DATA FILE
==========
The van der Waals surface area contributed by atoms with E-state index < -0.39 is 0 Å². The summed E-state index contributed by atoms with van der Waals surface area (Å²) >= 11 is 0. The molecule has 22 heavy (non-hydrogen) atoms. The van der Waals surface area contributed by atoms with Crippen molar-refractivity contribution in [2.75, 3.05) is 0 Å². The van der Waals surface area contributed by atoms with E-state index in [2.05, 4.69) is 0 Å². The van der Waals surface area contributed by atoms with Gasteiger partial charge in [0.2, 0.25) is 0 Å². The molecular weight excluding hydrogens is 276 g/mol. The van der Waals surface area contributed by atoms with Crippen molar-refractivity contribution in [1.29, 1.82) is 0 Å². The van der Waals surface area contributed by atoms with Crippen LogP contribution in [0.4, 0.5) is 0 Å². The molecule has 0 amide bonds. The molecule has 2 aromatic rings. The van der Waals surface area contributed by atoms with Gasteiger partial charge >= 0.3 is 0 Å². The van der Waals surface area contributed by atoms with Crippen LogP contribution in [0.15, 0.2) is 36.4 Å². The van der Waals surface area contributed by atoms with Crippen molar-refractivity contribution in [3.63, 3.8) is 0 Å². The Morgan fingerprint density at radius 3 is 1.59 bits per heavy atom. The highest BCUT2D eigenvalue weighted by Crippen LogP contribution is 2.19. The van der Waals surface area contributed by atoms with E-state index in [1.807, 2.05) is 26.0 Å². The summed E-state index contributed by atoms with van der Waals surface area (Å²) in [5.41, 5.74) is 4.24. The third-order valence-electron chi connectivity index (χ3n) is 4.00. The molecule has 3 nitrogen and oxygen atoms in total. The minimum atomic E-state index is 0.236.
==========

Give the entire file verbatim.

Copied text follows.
The van der Waals surface area contributed by atoms with E-state index < -0.39 is 0 Å². The summed E-state index contributed by atoms with van der Waals surface area (Å²) >= 11 is 0. The molecule has 22 heavy (non-hydrogen) atoms. The van der Waals surface area contributed by atoms with Crippen molar-refractivity contribution in [2.75, 3.05) is 0 Å². The van der Waals surface area contributed by atoms with E-state index in [2.05, 4.69) is 0 Å². The van der Waals surface area contributed by atoms with Gasteiger partial charge in [0.2, 0.25) is 0 Å². The molecular weight excluding hydrogens is 276 g/mol. The van der Waals surface area contributed by atoms with Crippen molar-refractivity contribution in [1.29, 1.82) is 0 Å². The van der Waals surface area contributed by atoms with Crippen LogP contribution in [0.4, 0.5) is 0 Å². The molecule has 0 amide bonds. The molecule has 2 aromatic rings. The van der Waals surface area contributed by atoms with Gasteiger partial charge >= 0.3 is 0 Å². The van der Waals surface area contributed by atoms with Crippen LogP contribution in [0.15, 0.2) is 36.4 Å². The van der Waals surface area contributed by atoms with Crippen molar-refractivity contribution in [3.63, 3.8) is 0 Å². The Morgan fingerprint density at radius 3 is 1.59 bits per heavy atom. The highest BCUT2D eigenvalue weighted by Crippen LogP contribution is 2.19. The van der Waals surface area contributed by atoms with E-state index in [1.807, 2.05) is 26.0 Å². The summed E-state index contributed by atoms with van der Waals surface area (Å²) in [5.41, 5.74) is 4.24. The third-order valence-electron chi connectivity index (χ3n) is 4.00. The molecule has 3 nitrogen and oxygen atoms in total. The minimum atomic E-state index is 0.236.